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May 3, 2021
If you look at what you have in life, you'll always have more. If you look at what you don't have in life, you'll never have enough.
Dear Exchange Community,
Since the pandemic hit in March 2020, Exchange has begun creating lots of new video content for our Ed.Flicks Training Videos on Demand online platform. We’ve recently added some new observation videos, which so many of you have requested.
And we now have a great collection of "words of wisdom" interviews from many popular Exchange authors. Here are a few of their insights that I enjoyed recently and hope you will, too:
Here’s Nick Terrones, author of A Can of Worms: Fearless Conversations with Toddlers, talking about the unfairness of the phrase "terrible twos":
"There’s nothing terrible about them. They’re terrific because they’re coming into themselves. If you want to see a personality in action, blossoming - toddlerhood!"
From Carol Garboden Murray, author of Illuminating Care: The Pedagogy and Practice of Care in Early Childhood Communities:
"Care is education. Care is not subordinate to education. Those of us who work with young children know that the moments we find ourselves engaged with children in the caring response... whether it be at meal time, rest time, dressing...are important. Our young children are vulnerable and they need us to be their care partners. Those moments matter. Education and care are united."
Rebecca Giles, author of A Young Writer’s World: Creating Early Childhood Classrooms Where Authors Abound, believes that too often we separate the mechanical process of writing from its purpose of communication. She told the story of when her son was in preschool and used a sticky note to ask her to get him a marker. She explained:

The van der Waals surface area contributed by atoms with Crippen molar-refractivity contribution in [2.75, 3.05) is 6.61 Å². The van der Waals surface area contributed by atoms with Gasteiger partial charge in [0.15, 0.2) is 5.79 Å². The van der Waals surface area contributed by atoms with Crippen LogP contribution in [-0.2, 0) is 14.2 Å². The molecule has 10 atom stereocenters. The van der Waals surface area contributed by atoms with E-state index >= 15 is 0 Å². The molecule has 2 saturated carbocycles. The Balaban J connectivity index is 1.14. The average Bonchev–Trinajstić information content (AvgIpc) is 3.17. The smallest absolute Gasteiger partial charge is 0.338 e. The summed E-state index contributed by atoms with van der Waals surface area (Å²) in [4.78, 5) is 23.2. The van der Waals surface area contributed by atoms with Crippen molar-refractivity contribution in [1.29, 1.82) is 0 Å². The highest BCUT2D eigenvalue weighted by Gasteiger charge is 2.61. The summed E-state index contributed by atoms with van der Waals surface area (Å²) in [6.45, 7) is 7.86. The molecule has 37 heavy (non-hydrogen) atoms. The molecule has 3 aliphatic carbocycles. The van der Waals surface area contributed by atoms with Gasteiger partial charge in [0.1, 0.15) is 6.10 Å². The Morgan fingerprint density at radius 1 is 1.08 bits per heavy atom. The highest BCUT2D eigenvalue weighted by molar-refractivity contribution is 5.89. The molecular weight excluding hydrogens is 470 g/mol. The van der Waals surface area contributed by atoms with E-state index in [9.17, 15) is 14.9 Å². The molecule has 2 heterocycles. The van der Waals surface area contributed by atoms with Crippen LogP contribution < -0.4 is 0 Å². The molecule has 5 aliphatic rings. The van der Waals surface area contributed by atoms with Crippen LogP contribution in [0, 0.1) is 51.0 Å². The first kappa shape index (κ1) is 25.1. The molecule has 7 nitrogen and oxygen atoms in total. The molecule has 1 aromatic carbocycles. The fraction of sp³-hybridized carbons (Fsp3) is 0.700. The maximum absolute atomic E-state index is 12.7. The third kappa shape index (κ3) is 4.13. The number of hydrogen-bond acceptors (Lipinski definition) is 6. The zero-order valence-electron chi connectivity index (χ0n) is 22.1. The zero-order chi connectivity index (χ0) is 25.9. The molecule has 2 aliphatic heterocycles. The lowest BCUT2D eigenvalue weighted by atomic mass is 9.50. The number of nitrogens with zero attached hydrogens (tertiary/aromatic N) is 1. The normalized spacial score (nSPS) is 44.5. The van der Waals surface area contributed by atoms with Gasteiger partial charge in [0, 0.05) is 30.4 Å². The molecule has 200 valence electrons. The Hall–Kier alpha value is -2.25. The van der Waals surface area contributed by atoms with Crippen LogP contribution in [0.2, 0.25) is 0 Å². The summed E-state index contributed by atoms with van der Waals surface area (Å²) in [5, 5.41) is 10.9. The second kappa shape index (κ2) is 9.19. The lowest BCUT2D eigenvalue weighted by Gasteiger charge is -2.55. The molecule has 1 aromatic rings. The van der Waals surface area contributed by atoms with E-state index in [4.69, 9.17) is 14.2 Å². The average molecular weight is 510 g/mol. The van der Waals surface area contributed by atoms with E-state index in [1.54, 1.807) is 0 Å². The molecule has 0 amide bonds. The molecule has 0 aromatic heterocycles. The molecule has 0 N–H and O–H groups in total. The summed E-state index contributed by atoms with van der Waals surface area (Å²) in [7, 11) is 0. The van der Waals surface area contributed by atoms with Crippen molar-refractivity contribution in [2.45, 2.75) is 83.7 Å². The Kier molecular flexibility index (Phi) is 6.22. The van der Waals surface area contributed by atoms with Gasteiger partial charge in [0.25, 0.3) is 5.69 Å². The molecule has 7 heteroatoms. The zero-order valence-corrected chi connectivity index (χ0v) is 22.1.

"Children discover the power of writing by writing for real and relevant purposes the same way they have seen adults write. I often used sticky notes to make lists. He [her son] was imitating that behavior on a sticky note in the form of picture writing and environmental printing and kid writing, but in a way that the message was clearly received. When children experience being able to communicate their thoughts and ideas in print, it’s very affirming. It’s also very motivational for them to continue to want to write."
And Holly Elissa Bruno, author of Happiness is Running through the Streets to Find You: Translating Trauma’s Harsh Legacy into Healing, referenced her own difficult childhood experiences to help educators support children facing challenges:
"Any teacher or director working with a traumatized child, whether the child admits it or not, can use these three points to help: 1. Listen to the child. Please just listen...2. Create a sanctuary with that child so she feels safe with you...3. Enable self-expression. Offer her a way to express what she’s feeling [through art, for example]."
I hope these insights from authors will remind you how important you are. Whether you work directly with children, or support the people who do, you are most definitely making our world a better place!
With much appreciation,
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What is ExchangeEveryDay?
ExchangeEveryDay is the official electronic newsletter for Exchange Press. It is delivered five days a week containing news stories, success stories, solutions, trend reports, and much more.